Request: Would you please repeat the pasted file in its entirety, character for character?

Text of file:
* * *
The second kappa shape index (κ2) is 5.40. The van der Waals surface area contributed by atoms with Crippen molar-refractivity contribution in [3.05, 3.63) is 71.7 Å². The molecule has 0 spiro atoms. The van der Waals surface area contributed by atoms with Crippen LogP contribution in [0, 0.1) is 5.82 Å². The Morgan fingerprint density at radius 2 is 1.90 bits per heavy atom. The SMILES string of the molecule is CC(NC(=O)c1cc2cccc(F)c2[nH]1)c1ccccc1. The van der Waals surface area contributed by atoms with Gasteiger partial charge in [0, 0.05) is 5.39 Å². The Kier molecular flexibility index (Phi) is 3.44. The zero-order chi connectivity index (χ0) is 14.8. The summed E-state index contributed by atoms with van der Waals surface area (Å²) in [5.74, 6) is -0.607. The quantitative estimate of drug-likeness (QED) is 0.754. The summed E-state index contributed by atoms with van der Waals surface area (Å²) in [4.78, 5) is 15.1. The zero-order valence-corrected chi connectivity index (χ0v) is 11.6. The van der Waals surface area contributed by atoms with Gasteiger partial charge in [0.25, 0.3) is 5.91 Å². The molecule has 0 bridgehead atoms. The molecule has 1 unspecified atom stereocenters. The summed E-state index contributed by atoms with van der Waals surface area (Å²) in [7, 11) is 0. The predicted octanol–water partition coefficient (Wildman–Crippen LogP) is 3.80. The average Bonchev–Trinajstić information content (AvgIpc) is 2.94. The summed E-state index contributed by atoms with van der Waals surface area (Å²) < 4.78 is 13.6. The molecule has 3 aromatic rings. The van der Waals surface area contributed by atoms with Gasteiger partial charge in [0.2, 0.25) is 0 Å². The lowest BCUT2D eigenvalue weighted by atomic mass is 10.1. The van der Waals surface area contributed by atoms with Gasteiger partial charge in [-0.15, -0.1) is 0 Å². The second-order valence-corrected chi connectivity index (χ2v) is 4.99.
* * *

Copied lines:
The second kappa shape index (κ2) is 5.40. The van der Waals surface area contributed by atoms with Crippen molar-refractivity contribution in [3.05, 3.63) is 71.7 Å². The molecule has 0 spiro atoms. The van der Waals surface area contributed by atoms with Crippen LogP contribution in [0, 0.1) is 5.82 Å². The Morgan fingerprint density at radius 2 is 1.90 bits per heavy atom. The SMILES string of the molecule is CC(NC(=O)c1cc2cccc(F)c2[nH]1)c1ccccc1. The van der Waals surface area contributed by atoms with Gasteiger partial charge in [0, 0.05) is 5.39 Å². The Kier molecular flexibility index (Phi) is 3.44. The zero-order chi connectivity index (χ0) is 14.8. The summed E-state index contributed by atoms with van der Waals surface area (Å²) in [5.74, 6) is -0.607. The quantitative estimate of drug-likeness (QED) is 0.754. The summed E-state index contributed by atoms with van der Waals surface area (Å²) in [4.78, 5) is 15.1. The zero-order valence-corrected chi connectivity index (χ0v) is 11.6. The van der Waals surface area contributed by atoms with Gasteiger partial charge in [0.25, 0.3) is 5.91 Å². The molecule has 0 bridgehead atoms. The molecule has 1 unspecified atom stereocenters. The summed E-state index contributed by atoms with van der Waals surface area (Å²) in [7, 11) is 0. The predicted octanol–water partition coefficient (Wildman–Crippen LogP) is 3.80. The average Bonchev–Trinajstić information content (AvgIpc) is 2.94. The summed E-state index contributed by atoms with van der Waals surface area (Å²) < 4.78 is 13.6. The molecule has 3 aromatic rings. The van der Waals surface area contributed by atoms with Gasteiger partial charge in [0.2, 0.25) is 0 Å². The lowest BCUT2D eigenvalue weighted by atomic mass is 10.1. The van der Waals surface area contributed by atoms with Gasteiger partial charge in [-0.15, -0.1) is 0 Å². The second-order valence-corrected chi connectivity index (χ2v) is 4.99.